Recognizing this damage from these so-called "outlaw trails," the Forest Service proposed a rule July 7 that would ban riding off designated trails, though no extra money has been set aside to enforce closures. The proposed rule, open for comment for 60 days, defines ORVs as dirt bikes and four-wheel drive all-terrain vehicles, but exempts snowmobiles.
Meanwhile, the ORV industry and its supporters in the West have embraced economic analyses conducted by other federal agencies that always seem to support rampant use of these machines. Economic analyses are supposed to assist land managers in making sound decisions. But some bean counters at the federal government appear to have gone to the Arthur Andersen School of Accounting; analyses show a slant in favor of the ORV industry.
A case in point is the U. S. Fish and Wildlife Service’s recent economic analysis of a BLM decision designating parts of California’s Imperial Sand Dunes Recreation Area as critical habitat for an endangered plant. This designation would likely close several thousand acres of the recreation area to ORVs. But instead of conducting an analysis of the costs and benefits of the closures, the U. S. Fish and Wildlife Service focused on economic impacts to off-road enthusiasts and related businesses.
Not surprisingly, the analysis concludes that ORV closures would cost the regional economy millions of dollars.
But the analysis did not include data such as the huge public-safety costs that come with ORVs. According to the Consumer Product Safety Commission, more than 113,000 Americans are killed or injured on all-terrain vehicles each year. The American Academy of Orthopaedic Surgeons estimates that in 2000 alone, ATV injuries cost the public $6.5 billion.
These costs are well known yet they’re notably absent from the government’s analysis. The government also neglected to measure the impacts of off-road vehicles on other outdoor businesses. Wildlife artists, nature photographers, tour leaders, rafting companies, outdoor educators and guides all depend on protected environments for their businesses. Off-road vehicles damage these enterprises because they harm the very things these businesses rely upon to make their living — wildlife, scenery and tranquillity.
In another example, the National Park Service used questionable assumptions to pad the economic benefits of jetskis at western Colorado’s Curecanti National Recreation Area. In the fall of 2002, a court order closed Curecanti to jetskis. The court required the Park Service to conduct thorough environmental reviews, including looking at the impact of jetskis on the regional economy, before allowing the machines. The Park Service’s analysis recommended reopening the park to jetskis, in part because it claimed a ban would hurt businesses by decreasing park visitation.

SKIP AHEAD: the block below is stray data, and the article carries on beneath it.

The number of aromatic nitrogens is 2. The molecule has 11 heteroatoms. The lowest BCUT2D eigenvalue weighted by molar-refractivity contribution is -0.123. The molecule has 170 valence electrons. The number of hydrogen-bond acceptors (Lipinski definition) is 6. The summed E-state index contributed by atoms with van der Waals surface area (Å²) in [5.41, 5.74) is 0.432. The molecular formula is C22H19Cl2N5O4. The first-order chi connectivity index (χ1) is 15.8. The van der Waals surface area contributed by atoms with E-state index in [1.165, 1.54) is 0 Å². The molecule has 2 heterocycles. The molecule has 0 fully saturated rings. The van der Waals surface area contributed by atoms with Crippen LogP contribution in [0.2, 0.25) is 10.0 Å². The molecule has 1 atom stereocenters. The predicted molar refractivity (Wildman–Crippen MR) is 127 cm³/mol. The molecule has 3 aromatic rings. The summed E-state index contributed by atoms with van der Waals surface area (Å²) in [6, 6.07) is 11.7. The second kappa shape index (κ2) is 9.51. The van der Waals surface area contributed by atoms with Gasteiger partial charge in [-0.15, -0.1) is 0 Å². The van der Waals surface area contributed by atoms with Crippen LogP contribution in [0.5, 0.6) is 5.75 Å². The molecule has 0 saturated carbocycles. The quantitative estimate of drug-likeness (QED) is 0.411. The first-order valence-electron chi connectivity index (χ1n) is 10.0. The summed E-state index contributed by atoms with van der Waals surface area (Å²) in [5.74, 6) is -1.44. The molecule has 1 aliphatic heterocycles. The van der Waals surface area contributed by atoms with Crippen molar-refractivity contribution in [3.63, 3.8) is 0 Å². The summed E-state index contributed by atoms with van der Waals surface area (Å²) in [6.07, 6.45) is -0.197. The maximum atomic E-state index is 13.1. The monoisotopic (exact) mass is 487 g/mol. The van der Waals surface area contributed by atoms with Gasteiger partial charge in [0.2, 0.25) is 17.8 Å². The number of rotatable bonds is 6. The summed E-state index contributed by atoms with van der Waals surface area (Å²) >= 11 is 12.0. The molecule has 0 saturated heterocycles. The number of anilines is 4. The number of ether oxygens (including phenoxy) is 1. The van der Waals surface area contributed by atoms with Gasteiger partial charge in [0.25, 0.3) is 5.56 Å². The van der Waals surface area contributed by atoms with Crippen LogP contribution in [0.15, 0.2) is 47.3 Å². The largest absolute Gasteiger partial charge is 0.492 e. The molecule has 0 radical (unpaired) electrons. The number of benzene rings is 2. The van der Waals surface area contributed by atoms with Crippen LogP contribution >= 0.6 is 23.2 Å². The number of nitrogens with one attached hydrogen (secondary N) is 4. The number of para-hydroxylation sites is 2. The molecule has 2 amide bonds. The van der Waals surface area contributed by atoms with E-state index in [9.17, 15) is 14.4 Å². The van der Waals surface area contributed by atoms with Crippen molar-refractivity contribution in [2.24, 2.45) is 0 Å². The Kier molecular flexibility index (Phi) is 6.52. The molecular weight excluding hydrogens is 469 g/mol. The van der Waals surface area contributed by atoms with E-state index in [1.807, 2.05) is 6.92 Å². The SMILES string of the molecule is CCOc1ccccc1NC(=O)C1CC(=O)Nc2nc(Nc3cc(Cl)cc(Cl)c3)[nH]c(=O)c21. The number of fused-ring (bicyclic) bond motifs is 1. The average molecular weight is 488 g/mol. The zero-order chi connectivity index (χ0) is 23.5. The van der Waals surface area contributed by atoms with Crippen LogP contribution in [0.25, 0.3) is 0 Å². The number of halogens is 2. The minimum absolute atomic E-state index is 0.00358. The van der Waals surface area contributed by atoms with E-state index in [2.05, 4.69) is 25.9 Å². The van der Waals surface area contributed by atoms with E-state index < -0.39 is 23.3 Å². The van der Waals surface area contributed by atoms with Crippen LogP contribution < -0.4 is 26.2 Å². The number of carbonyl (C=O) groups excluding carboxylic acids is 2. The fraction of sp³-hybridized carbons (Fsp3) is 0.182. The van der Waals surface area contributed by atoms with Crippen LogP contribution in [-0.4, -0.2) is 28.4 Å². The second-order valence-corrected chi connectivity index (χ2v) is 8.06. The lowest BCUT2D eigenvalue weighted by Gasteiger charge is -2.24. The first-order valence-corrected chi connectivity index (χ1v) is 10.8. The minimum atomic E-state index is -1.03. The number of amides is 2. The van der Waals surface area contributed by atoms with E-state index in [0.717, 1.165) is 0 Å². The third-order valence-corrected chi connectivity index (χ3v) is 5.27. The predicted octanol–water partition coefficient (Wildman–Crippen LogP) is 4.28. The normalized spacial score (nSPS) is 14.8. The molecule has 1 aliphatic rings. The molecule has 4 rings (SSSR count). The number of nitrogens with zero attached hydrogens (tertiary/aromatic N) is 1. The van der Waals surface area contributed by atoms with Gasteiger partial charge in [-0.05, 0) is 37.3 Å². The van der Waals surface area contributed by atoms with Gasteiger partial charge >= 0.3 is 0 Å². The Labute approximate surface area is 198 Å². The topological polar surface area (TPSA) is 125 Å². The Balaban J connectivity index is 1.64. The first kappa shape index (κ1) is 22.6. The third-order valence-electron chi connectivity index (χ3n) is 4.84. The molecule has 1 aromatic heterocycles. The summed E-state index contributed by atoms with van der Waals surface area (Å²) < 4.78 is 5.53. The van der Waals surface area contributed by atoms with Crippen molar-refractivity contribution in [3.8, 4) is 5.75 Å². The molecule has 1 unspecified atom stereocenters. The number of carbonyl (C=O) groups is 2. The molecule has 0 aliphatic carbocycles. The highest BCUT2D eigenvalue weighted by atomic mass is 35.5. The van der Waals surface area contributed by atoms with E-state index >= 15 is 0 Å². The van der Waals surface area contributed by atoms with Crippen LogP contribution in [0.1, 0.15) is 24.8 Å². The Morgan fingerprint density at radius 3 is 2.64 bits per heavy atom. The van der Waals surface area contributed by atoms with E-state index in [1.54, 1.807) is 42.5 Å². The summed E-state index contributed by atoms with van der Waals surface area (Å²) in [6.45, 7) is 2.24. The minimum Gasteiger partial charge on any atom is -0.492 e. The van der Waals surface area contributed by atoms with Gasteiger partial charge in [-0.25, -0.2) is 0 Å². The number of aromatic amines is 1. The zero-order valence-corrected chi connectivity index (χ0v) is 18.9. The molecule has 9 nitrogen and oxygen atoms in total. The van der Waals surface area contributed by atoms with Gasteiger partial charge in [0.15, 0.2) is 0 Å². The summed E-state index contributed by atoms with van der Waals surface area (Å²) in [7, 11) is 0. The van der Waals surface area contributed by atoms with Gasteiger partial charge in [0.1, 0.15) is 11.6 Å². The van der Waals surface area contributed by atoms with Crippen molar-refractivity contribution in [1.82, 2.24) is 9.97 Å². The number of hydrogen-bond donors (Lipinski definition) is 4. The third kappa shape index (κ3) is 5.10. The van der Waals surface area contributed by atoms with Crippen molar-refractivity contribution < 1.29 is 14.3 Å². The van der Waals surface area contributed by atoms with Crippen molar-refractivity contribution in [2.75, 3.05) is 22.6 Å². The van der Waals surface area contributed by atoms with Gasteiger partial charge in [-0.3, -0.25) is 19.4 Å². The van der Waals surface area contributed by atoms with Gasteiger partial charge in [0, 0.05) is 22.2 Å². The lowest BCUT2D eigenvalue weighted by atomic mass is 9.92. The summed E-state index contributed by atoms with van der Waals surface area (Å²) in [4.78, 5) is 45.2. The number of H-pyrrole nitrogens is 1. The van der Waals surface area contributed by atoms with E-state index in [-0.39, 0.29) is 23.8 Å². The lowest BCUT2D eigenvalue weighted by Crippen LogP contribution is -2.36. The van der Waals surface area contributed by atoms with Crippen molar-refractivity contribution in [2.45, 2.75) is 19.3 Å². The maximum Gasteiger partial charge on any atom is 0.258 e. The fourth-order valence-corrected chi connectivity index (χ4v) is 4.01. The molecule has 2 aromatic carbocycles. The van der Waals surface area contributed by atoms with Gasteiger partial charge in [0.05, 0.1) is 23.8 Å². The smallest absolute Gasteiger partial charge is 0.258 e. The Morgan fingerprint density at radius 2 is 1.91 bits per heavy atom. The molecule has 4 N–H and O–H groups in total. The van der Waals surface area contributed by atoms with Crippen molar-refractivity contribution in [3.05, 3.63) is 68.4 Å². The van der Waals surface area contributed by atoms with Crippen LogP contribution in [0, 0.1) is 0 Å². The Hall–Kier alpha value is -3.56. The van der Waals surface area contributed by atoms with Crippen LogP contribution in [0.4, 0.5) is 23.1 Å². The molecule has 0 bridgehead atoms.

Not so. A recent review of Park Service data at Curecanti found that visitation during the jetski closures increased by more than 30 percent from the previous summer.
Another glaring omission in many of these economic analyses is the consideration of long-term costs to public resources. Increased erosion, water and air pollution, harm to plants and wildlife and noise all resulting from ORV use come with costs that usually reach much further than the local economy. Because these are more difficult costs to quantify, agencies often simply ignore them.
Recently, more than three dozen wildlife artists and photographers wrote the Park Service urging regulation of off-road vehicles, because of the negative impact these machines were having on their businesses. Despite their protest, the economic cost to these businesses and the natural environment they depend on has yet to make it onto any of the agency’s balance sheets.
Until federal agencies provide a true analysis of the economic impacts of ORV use, studies will spur the growth of off-road driving on our publicly owned lands.
Still, the Forest Service this month began the process of restricting these vehicles to designated trails on all 155 national forests. It’s a late start, but at last one federal agency is trying to do the necessary thing. And step right up, National Park Service, U.S. Fish and Wildlife Service, Bureau of Land Management; we’re all waiting.
Sean Smith is a contributor to Writers on the Range, a service of High Country News (hcn.org). A former ranger for the National Park Service, he is public lands director for the nonprofit Bluewater Network, based in San Francisco, California.
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